Tom W Huxley is an artist, writer and Conservative Party activist in Birmingham. 

A new milestone is being set for those who turn eighteen in Britain. In addition to being able to drink alcohol, freely marry their girlfriends, and legitimately vote in general elections, they will now also – after having waited their entire childhood for the privilege – be entitled to sit in the back seat of the car while their parents smoke a cigarette.

No matter how much I might resent the choices of others, I don’t see how it is any of my business to impede their right to make them. And yet when it comes to cigarettes, society does this all the time. The ban on smoking in public places. Duties, otherwise known as ‘sin taxes’. Stringent regulations on packaging and advertising. All of these measures work to drive down the affordability of what was once a traditional working class pastime.

While busy professionals might consider it a vice, many of those who use them believe that such ‘escapes’ are what gets them through the day. Meanwhile, Britain’s lower classes have to decide between getting through the day without those escapes, or making do without anything else. I get irked when I see people who should know better condemning those on the poverty line for ‘spending all their money on fags and booze’. When we’ve deliberately engineered the market to make these items as expensive as we have, is it any wonder that it takes up such a high proportion of the incomes of the lowest paid?

There is plenty of evidence that these moves are proving effective on public health in the long term – particularly in that today’s generation of youngsters are less interested in drink and drugs than any before it (just 20 per cent of pupils admit to having tried smoking, compared to 60 per cent only two decades before). But such a shift of attitudes does not easily infiltrate the older smokers, who often remain stuck in their ways, preferring their wisdom of the ages over the prevailing opinions of the day. And so what was intended as a movement to benefit public health becomes a blight on the finances of those least equipped to manage them.

In the face of impoverished smokers being driven to destitution or down the slippery slope of using payday lenders, how should our politicians act? There can surely be only negative equity in advocating a policy specifically designed to make it easier for poor people to smoke. Treatment programmes can only go so far, especially if those concerned don’t feel they have a problem. Might helping the hardest-hit to better manage their money be the path of least resistance?

With an eye on the recession’s effect on people’s standard of living, the coalition set up the Money Advice Service in 2011. Its accomplishments in the intervening two and a half years have been questionable to say the least. Two reports in December 2013 blasted the service for failing to carry out its mission. Both the National Audit Office and the Treasury Select Committee found serious flaws in a strategy that primarily relies on participants browsing its web site. There’s plenty of useful advice and guidance to be found there – but what use is that when many in the target base lack access to the internet and some of them can’t even read?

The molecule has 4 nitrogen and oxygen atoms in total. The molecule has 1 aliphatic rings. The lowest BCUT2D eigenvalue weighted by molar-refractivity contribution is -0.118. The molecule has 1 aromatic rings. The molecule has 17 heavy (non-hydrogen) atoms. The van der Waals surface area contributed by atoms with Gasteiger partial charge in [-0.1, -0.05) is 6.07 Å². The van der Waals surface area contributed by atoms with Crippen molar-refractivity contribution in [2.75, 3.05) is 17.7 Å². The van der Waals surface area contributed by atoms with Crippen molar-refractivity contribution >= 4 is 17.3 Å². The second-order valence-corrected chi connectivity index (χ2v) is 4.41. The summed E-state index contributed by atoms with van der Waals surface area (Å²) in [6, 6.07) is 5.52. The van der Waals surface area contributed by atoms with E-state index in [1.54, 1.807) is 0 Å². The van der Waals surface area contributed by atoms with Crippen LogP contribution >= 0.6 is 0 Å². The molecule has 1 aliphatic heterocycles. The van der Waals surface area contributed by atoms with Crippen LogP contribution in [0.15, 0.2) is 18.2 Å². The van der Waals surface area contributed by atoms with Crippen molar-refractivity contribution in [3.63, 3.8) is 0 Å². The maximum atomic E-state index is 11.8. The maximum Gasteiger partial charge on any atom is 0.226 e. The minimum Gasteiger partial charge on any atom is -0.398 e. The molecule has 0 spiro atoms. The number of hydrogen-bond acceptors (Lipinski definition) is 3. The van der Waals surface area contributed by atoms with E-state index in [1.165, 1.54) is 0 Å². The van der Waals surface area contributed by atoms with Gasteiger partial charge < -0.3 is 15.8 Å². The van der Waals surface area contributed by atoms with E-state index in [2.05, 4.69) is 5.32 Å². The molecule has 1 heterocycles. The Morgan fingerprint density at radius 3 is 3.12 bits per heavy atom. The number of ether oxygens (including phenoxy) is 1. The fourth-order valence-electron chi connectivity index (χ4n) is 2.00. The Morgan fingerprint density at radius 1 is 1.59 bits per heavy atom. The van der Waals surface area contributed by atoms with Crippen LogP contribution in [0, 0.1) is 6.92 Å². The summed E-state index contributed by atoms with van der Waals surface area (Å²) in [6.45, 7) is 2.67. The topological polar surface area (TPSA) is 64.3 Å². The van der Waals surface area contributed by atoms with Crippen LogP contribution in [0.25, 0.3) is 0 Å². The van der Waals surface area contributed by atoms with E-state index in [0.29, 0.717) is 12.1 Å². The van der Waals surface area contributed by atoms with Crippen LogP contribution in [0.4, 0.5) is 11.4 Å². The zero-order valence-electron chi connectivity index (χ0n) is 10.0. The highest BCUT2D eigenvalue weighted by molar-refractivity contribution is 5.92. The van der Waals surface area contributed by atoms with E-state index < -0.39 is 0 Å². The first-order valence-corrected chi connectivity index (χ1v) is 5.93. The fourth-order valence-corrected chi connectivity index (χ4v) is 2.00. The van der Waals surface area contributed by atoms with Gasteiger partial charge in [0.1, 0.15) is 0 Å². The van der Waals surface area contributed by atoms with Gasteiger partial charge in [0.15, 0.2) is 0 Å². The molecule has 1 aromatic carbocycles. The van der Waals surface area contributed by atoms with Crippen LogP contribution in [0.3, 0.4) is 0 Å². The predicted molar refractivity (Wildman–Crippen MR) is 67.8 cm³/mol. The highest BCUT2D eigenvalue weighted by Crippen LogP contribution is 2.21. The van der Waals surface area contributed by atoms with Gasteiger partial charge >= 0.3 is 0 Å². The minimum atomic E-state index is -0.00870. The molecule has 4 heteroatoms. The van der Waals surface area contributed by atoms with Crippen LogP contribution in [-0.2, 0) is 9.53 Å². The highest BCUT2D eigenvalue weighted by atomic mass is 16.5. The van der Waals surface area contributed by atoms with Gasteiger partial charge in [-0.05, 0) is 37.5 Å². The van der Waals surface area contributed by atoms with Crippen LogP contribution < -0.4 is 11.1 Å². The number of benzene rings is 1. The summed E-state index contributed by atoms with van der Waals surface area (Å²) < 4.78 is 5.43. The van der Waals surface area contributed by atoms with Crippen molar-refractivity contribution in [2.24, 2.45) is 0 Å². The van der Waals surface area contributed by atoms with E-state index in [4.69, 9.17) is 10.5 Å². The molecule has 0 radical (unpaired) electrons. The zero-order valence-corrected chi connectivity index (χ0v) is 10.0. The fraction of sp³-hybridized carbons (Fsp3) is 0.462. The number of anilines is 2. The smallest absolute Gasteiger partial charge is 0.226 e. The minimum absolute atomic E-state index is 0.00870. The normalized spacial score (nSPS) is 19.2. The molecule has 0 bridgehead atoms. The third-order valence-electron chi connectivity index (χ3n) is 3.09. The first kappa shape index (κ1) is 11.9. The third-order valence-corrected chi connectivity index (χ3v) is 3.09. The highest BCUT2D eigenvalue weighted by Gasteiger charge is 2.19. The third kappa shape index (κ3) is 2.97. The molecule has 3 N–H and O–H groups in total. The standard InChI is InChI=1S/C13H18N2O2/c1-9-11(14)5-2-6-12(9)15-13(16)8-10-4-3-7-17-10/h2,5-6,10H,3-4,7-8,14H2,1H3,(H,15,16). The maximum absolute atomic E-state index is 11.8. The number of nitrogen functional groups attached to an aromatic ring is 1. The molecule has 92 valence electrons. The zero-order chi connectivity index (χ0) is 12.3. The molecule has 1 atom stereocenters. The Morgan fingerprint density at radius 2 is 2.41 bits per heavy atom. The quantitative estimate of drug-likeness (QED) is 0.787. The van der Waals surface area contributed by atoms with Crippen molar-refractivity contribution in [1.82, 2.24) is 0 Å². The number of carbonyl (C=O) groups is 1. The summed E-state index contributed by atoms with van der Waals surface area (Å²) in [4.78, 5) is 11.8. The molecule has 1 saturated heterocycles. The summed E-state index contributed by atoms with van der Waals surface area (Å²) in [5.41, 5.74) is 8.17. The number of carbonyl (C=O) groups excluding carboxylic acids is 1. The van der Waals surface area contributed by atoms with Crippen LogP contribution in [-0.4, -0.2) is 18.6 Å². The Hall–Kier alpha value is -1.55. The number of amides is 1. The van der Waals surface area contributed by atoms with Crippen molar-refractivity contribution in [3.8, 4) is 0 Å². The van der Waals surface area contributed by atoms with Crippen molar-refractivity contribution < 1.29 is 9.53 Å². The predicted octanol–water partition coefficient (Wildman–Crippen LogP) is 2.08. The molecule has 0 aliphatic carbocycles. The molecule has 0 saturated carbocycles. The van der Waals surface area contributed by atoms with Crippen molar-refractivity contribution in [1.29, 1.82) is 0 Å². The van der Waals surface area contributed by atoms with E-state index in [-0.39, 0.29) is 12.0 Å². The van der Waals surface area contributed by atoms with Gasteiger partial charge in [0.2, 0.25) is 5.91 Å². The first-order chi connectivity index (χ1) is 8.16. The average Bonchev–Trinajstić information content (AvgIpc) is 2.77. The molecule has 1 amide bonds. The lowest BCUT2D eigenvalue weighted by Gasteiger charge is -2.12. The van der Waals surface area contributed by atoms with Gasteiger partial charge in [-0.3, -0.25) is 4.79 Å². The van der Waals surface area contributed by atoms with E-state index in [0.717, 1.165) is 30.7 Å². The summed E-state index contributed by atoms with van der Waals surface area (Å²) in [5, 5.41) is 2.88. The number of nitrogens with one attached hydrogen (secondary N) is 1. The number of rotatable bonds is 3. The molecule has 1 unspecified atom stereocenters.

Despite these scathing reports detailing the shambolic nature of the Money Advice Service, alarmingly little noise has been made about it by our politicians. Perhaps they have calculated that the nature of its funding, coming as it does from a levy on the financial services industry rather than general taxation, makes it a can of worms better left unopened. Yet after Labour has made so much capital out of its ‘cost of living crisis’ slogan, it remains a mystery why politicians of all stripes have shown minimal interest in something precisely tasked with easing such a crisis.

Fining those who smoke while driving their children home from school will become, for those who flout the law, just another additional cost to the habit of smoking. Such costs are easily absorbed by the wealthy, which could make the practice of smoking in the family car a preserve of the better-off (I suppose it’s a less dangerous way for the middle-aged to challenge the system than drink-driving), but hit the worst-off hard, and the Westminster set seems blind to this. Even Boris Johnson – the man who once complained that the similarly well-intentioned congestion charge had only filled the roads of London with “posher cars” – has come out in support of this policy.

When MPs have devoted so much of their time to making Britain a safe haven from smokers, one has to wonder why they care so little about the unintended consequences of their policies on those who choose to take no heed of them.  It might be flippant to suggest they have more interest in protecting the long term health of their middle-class children than they do the short-term wealth of the aging lower classes, but perhaps there is a ring of truth to this. While members gallivant around the Palace of Westminster, one of the few workplaces legally exempt from the smoking ban, they should give a thought to their less fortunate fellow smokers.